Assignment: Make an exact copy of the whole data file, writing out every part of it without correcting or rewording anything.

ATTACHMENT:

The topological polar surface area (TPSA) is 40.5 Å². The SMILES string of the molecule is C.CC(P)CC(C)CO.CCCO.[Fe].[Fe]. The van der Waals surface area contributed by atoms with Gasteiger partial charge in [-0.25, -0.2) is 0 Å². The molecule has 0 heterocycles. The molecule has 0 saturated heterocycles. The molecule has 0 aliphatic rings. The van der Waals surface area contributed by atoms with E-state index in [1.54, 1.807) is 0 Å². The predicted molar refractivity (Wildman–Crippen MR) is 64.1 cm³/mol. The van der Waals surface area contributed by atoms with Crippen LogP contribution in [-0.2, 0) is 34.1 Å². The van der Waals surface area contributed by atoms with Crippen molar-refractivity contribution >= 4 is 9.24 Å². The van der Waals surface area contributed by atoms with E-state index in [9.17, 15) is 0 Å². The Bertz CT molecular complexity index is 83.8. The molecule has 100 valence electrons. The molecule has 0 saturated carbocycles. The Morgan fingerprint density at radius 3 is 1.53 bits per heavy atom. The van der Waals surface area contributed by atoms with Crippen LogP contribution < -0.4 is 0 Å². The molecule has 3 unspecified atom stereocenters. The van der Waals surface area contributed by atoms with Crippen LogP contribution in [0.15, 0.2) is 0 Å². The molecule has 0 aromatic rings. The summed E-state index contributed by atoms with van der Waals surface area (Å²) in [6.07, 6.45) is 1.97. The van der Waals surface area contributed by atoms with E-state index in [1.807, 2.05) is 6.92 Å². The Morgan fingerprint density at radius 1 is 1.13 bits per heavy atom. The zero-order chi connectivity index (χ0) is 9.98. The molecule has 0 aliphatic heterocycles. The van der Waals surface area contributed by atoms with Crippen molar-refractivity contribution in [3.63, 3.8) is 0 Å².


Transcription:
The topological polar surface area (TPSA) is 40.5 Å². The SMILES string of the molecule is C.CC(P)CC(C)CO.CCCO.[Fe].[Fe]. The van der Waals surface area contributed by atoms with Gasteiger partial charge in [-0.25, -0.2) is 0 Å². The molecule has 0 heterocycles. The molecule has 0 saturated heterocycles. The molecule has 0 aliphatic rings. The van der Waals surface area contributed by atoms with E-state index in [1.54, 1.807) is 0 Å². The predicted molar refractivity (Wildman–Crippen MR) is 64.1 cm³/mol. The van der Waals surface area contributed by atoms with Crippen LogP contribution in [-0.2, 0) is 34.1 Å². The van der Waals surface area contributed by atoms with Crippen molar-refractivity contribution >= 4 is 9.24 Å². The van der Waals surface area contributed by atoms with E-state index in [9.17, 15) is 0 Å². The Bertz CT molecular complexity index is 83.8. The molecule has 100 valence electrons. The molecule has 0 saturated carbocycles. The Morgan fingerprint density at radius 3 is 1.53 bits per heavy atom. The van der Waals surface area contributed by atoms with Crippen LogP contribution < -0.4 is 0 Å². The molecule has 3 unspecified atom stereocenters. The van der Waals surface area contributed by atoms with Crippen LogP contribution in [0.15, 0.2) is 0 Å². The molecule has 0 aromatic rings. The summed E-state index contributed by atoms with van der Waals surface area (Å²) in [6.07, 6.45) is 1.97. The van der Waals surface area contributed by atoms with E-state index in [1.807, 2.05) is 6.92 Å². The Morgan fingerprint density at radius 1 is 1.13 bits per heavy atom. The zero-order chi connectivity index (χ0) is 9.98. The molecule has 0 aliphatic heterocycles. The van der Waals surface area contributed by atoms with Crippen molar-refractivity contribution in [3.63, 3.8) is 0 Å².